Album Review: MARTY FRIEDMAN Wall of Sound
It is utterly fascinating to witness a virtuosic guitarist's progression through the span of over thirty years. Earlier output from groups such as Hawaii and Shout captures the unbearable 80's cheesy qualities clash with an axe-man's undeniable talent. Cacophony cast the spotlight more directly on Friedman's neoclassical interests and his transition towards a decade long stint in one of thrash's big four bands. Although many people link Marty Friedman's name to his time in Megadeth, being one who isn't a big Dave Mustaine and Friends fan, I find myself more intrigued by Friedman's solo works.
Granted, his first couple releases back in the late 80's to early 90's still held onto the extra-pizzazz that I found to be a turn-off. But with time, the guitarist honed his skills into something more unique and special. And the mere fact that Friedman has now arrived at his 13th solo album is impressive enough, yet the gradual increase in musical exploration leading up to the peak on Wall of Sound is an insane realization to encounter. This record continues Friedman's work with the amazing drummers Anup Sastry and Gregg Bissonette as well as Japanese bassist Kiyoshi. With Friedman at the production helm, there were many other compelling individuals assisting. Paul Fig, known for working with Ghost, Rush, and Alice in Chains engineered the LP. Jens Bogren, the legend behind countless classic records from the likes of Opeth and Katatonia, mixed the album beside Queen producer, Mack.
Within the first two minutes, I learned a hard lesson. Never hold expectations for someone as eccentric as Marty Friedman, the man who transitioned from thrashy shredding on Megadeth to the Jpop endeavor on the Tokyo Jukebox releases. "Self Pollution" opens up the album with some lightning speed guitar finger fucking. I was already in awe of Marty's abilities and eccentricity, but when the song slowed down to a psychedelic Pink Floyd pace, I knew that I was in for something truly unexpected. With each song, the experimentation is pushed to even farther extremes in both emotional and technical aspects with "Streetlight"and "For a Friend" tugging at your heartstrings while "Whiteworm" takes an Animals as Leaders-esque turn.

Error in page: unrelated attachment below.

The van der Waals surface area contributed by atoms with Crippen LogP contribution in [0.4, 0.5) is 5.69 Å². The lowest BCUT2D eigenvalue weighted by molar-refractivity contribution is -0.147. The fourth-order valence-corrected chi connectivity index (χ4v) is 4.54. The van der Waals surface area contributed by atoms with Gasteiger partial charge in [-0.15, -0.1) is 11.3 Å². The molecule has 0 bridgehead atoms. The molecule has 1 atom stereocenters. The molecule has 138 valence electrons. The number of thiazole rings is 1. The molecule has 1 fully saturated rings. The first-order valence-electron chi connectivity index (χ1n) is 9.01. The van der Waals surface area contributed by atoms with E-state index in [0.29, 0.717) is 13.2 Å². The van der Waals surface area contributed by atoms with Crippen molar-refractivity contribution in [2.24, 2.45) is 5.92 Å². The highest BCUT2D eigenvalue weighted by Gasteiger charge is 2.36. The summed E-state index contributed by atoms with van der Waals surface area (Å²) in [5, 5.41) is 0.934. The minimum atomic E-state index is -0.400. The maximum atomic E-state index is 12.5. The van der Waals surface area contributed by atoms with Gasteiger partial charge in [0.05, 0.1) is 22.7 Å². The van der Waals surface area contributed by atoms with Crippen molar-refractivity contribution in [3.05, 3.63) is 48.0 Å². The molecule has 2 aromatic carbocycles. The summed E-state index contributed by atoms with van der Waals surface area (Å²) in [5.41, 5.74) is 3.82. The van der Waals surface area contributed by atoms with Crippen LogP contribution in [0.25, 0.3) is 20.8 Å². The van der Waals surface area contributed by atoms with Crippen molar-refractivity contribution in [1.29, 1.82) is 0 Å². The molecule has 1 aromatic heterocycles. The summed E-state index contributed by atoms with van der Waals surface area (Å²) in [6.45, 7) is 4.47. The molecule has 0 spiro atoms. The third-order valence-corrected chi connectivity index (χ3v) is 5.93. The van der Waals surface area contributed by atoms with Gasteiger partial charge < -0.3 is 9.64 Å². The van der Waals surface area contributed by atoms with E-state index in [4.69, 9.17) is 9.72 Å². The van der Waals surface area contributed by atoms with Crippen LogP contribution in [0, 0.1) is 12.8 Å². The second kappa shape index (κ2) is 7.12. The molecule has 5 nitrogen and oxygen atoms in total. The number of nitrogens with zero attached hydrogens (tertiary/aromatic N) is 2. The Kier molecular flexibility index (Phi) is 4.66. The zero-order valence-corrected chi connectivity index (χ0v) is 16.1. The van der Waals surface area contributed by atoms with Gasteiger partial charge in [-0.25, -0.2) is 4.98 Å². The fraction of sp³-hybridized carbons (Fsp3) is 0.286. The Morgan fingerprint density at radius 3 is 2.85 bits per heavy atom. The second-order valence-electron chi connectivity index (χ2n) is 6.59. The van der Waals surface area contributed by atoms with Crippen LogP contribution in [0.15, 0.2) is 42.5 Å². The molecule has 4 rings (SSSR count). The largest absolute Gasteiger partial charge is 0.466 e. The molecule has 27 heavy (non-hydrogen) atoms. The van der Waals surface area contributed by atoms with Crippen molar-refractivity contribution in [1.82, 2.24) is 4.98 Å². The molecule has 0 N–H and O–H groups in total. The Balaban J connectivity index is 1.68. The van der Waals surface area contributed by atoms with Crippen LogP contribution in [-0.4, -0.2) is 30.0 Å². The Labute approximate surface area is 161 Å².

There has been an exceptional amount of guest musicians in Marty's previous solo releases and Wall of Sound does not stray from such magnificence. I never went down the Black Veil Brides fandom path, so I was surprised and impressed to learn that their guitarist Jinxx was a violinist on "Sorrow and Madness." The dynamic duality of the violin and piano duet followed by Marty on guitar brought some classical flair. Shiv Mehra, the guitarist for Deafheaven added a borderline post-black metal backdrop to "Pussy Ghost." While the song is far from anything on a Deafheaven record, there is definitely a flavor of both artists present. The same can be said for "Something to Fight," in which Shining mastermind Jorgen Munkeby sings on. Although Munkeby previously lent his saxophone expertise to "Meat Hook" off Friedman's previous LP Inferno, I find this song to be more gripping as Jorgen's vocals work perfectly on the track.
I feel as if instrumental guitar-driven releases are constantly ridiculed for the ego wanking riff repetition. And while there may be a few songs that have some slightly over indulgent shred moments on this record, the high majority of these compositions are rooted in sonic and tonal experimentation within incredibly intelligent and emotional songwriting. All in all, Wall of Sound is without a doubt a redefining moment in the instrumental shred subgenre.